George and Nicky’s mothers, Alexandra and Dagmar, were sisters, which explains why they looked so alike. They were the daughters of King Christian of Denmark and his wife Queen Louise, who was of German heritage. Princess Alexandra married Queen Victoria’s eldest son, Edward. George was their son. Princess Dagmar married Tsar Alexander’s son, another Alexander. Nicky was their son.

    At the outbreak of the First World War the royal descendants of Queen Victoria (Queen of the United Kingdom) and of Christian IX (King of Denmark) occupied the thrones of Denmark, Greece, Norway, Germany, Romania, Russia, Spain and the United Kingdom. For this, Queen Victoria was nicknamed “the grandmother of Europe” while Christian IX was nicknamed “Father-in-law of Europe”. Of the remaining kingdoms of Europe today, only Willem-Alexander of the Netherlands descends neither from Queen Victoria nor Christian IX. Their grandchildren currently occupy the thrones of Belgium, Denmark, Norway, Spain, Sweden and the United Kingdom. (Source)

    When Tsar Nicholas II of Russia, George's first cousin, was overthrown in the Russian Revolution of 1917, the British government offered political asylum to the Tsar and his family, but worsening conditions for the British people, and fears that revolution might come to the British Isles, led George to think that the presence of the Romanovs would be seen as inappropriate. Despite the later claims of Lord Mountbatten of Burma that Prime Minister Lloyd George was opposed to the rescue of the Russian imperial family, the letters of Lord Stamfordham suggest that it was George V who opposed the idea against the advice of the government. Advanced planning for a rescue was undertaken by MI1, a branch of the British secret service, but because of the strengthening position of the Bolshevik revolutionaries and wider difficulties with the conduct of the war, the plan was never put into operation. The Tsar and his immediate family remained in Russia, where they were killed by the Bolsheviks in 1918. George wrote in his diary: "It was a foul murder. I was devoted to Nicky, who was the kindest of men and thorough gentleman: loved his country and people." The following year, Nicholas's mother Maria Feodorovna (Dagmar of Denmark) and other members of the extended Russian imperial family were rescued from Crimea by a British warship.

    [–] Queen Victoria with Tsar Nicholas II of Russia. Seated on the left is Tsarina Alexandra holding her baby daughter Grand Duchess Olga - Balmoral Castle, 1896. marinamaral 169 points ago * (lasted edited 2 months ago) in ColorizedHistory

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    Prince Harry on his wedding day using the same jacket. It’s the uniform of the colonel-in-chief of the Royal Scots Dragoon Guards. Harry's uniform is Blues and Royals.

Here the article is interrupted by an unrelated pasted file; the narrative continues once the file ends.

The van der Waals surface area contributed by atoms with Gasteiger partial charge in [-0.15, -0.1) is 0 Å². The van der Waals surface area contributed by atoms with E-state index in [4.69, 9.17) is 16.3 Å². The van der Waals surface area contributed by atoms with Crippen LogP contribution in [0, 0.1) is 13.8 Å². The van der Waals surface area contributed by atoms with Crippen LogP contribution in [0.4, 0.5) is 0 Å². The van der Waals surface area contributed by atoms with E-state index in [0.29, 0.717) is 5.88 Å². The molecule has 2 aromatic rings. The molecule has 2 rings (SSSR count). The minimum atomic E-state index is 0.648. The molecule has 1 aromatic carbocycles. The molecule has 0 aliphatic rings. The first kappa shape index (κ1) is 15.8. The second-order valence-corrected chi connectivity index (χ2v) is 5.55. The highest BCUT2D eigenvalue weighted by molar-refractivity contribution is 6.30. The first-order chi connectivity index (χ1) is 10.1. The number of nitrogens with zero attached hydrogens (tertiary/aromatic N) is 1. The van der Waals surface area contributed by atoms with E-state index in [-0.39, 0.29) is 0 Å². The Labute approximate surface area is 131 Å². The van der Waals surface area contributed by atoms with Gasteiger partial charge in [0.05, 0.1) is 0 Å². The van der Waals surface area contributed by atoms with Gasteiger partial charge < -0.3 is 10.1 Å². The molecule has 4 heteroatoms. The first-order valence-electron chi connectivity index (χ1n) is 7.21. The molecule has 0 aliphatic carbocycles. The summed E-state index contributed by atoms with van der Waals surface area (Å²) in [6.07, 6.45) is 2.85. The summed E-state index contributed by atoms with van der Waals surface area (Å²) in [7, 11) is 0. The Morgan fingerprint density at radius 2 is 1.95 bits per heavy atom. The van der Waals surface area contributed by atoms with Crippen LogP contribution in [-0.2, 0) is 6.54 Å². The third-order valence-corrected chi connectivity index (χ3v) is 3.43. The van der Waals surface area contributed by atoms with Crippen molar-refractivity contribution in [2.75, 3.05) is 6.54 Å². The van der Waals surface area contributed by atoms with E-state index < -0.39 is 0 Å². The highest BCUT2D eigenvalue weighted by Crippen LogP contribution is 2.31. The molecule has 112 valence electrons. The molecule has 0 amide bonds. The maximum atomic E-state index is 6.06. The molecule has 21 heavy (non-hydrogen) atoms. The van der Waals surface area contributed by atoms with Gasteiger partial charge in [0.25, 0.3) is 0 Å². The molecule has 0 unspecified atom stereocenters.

Alexandra was born on 6 June 1872 at the New Palace in Darmstadt as Princess Alix Viktoria Helene Luise Beatrix of Hesse and by Rhine, a Grand Duchy that was then part of the German Empire. She was the sixth child and fourth daughter among the seven children of Louis IV, Grand Duke of Hesse and by Rhine and his first wife Princess Alice of the United Kingdom, the second daughter of Queen Victoria and Albert, the Prince Consort. As an infant, she was noted to be very pretty, and resembled her elder sister Elisabeth, having the same delicate features and long dark lashes.

    Alix was baptized on 1 July 1872 (her parents' tenth wedding anniversary) according to the rites of the Lutheran Church and given the names of her mother and each of her mother's four sisters, some of which were transliterated into German. Her godparents were the Prince and Princess of Wales (her maternal uncle and his wife), Princess Beatrice of the United Kingdom (her maternal aunt), the Duchess of Cambridge (her great-grandaunt-by-marriage), the Tsesarevich and Tsesarevna of Russia, and Princess Anna of Prussia. Her mother gave her the nickname of "Sunny," due to her cheerful disposition, a practice later picked up by her husband. Her British relatives gave her the nickname of "Alicky" in order to distinguish her from her aunt-by-marriage, the Princess of Wales (and later Queen of the United Kingdom), who, while having the given name Alexandra, was known within the family as Alix. Alix's hemophiliac older brother Prince Friedrich of Hesse and by Rhine ("Frittie") died in May 1873 after a fall when Alix was barely a year old. Out of her siblings, she was closest to Princess Marie ("May"), who was two years younger; they were inseparable. Both of them enjoyed a happy childhood and were doted on by their elder siblings and mother, who adored her two younger daughters.

    In November 1878, diphtheria swept through the Grand Ducal House of Hesse; Alix, her three sisters, her brother Ernst ("Ernie"), and their father fell ill. Elisabeth ("Ella"), Alix's older sister, had been sent to visit her paternal grandmother, and thus escaped the outbreak. Alix's mother Alice tended to the children herself, rather than abandon them to doctors. Alice herself soon fell ill and died on the 17th anniversary of her father's death, 14 December 1878, when Alix was only six years old. Alix, Victoria, Irene, and Ernst survived the epidemic, but Marie did not. After her mother and her sister's death, Alix, from a happy and cheerful girl grew into one who was reserved and withdrawn.

    Alix and her surviving siblings grew close to their British cousins, spending holidays with Queen Victoria. With her sister Princess Irene, Alix was a bridesmaid at the 1885 wedding of her godmother and maternal aunt, Princess Beatrice to Prince Henry of Battenberg, and was also present at her grandmother's Golden Jubilee celebrations in 1887. Alix was said to be the favourite of her grandmother.